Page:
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Should I still go for promotion at work?

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JF
Should I still go for promotion at work?

Hello, I would be grateful for any advice/experiences on continuing to work at full capacity with PD. 

I am due to go through a promotion process at work next month but found out in January this year that I have Parkinson's.  After a couple of months of tests and consultations I am now on medication (pramipexole) that seems to control my symptoms well.  I am able to function pretty well in the office though, as I typically work 48-50 hours per week, I do still get tired from time to time. My job currently involves managing multiple IT projects and teams for various clients across London and the UK.

Am I crazy to consider going for promotion to the next level, given this could be more demanding, more pressure and possibly more travel?  As a 47 year old, I still need to work for another 8-10 years to pay off the mortgage etc. before I can afford to retire, and part of me thinks that I should play it safe: stick with my current role with a view to gradually winding down through a flexible work arrangement if and when my symptoms start to get worse.  However, my boss knows about my condition and he is still very supportive of the promotion with a sort of "you only live once" attitude.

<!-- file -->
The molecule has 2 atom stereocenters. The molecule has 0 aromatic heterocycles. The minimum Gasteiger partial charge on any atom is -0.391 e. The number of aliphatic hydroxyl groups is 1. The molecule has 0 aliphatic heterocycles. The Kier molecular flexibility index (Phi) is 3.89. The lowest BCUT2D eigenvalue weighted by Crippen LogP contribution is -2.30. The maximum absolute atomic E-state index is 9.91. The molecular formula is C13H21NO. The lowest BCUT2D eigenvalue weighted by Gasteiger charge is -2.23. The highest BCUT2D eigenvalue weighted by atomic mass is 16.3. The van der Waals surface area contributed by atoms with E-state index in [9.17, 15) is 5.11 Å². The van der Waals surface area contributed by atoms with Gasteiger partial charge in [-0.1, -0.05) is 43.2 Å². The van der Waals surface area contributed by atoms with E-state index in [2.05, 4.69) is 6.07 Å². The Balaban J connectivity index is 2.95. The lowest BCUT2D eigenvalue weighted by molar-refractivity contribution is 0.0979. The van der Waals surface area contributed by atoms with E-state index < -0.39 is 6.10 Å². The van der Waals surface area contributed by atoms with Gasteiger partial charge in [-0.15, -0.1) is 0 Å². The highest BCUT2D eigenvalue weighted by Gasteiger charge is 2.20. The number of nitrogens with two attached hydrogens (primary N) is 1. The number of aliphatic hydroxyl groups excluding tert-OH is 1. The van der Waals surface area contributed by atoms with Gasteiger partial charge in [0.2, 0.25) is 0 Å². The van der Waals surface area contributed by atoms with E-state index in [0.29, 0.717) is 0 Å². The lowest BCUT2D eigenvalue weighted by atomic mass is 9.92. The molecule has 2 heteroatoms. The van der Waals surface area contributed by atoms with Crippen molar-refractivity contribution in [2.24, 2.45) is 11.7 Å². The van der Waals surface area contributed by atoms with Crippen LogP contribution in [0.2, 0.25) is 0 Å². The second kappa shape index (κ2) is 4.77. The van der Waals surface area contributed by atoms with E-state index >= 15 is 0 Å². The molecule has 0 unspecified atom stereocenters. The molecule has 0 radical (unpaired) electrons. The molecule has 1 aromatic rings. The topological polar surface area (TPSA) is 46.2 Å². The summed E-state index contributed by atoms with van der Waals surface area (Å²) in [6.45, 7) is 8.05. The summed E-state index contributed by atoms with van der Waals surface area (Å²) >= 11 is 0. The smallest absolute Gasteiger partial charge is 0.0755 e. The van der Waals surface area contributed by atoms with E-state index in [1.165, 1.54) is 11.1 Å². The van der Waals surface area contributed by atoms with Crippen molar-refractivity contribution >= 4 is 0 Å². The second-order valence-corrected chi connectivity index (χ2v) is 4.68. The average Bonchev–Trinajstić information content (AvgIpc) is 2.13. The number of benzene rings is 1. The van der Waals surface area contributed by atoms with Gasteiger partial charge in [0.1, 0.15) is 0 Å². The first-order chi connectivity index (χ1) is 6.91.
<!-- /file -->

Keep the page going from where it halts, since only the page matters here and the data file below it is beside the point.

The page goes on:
Any thoughts and anecdotes much appreciated!

benji

That says it all, your boss is supportive. I hope that a promotion would result in, not only an increase in salary, but also an increased occupational pension and thus it is even more imperative that you go for this, as in the future, if you decide to retire early, it will contribute to a larger work pension due to the more years you have worked. I think that is right??

You have only just been diagnosed and have many more years ahead of you that you can work. OH was diagnosed in 1998 and only gave up work some years later and others with Parkinsons  are able to work for far longer

I hope you get some replies from someone in the same position that can advise you on this, otherwise phone the PUK helpline

I think your boss is great and has the above in mind; a better result for you in years to come.:-)

 

JF

Thanks benji.  

The extra money would certainly help but I'm concerned about fatigue - I already get quite tired at work sometimes and I'm guessing it only gets worse?.  I think I should probably have a frank conversation with my boss...

JF

DivineR

Hi JF,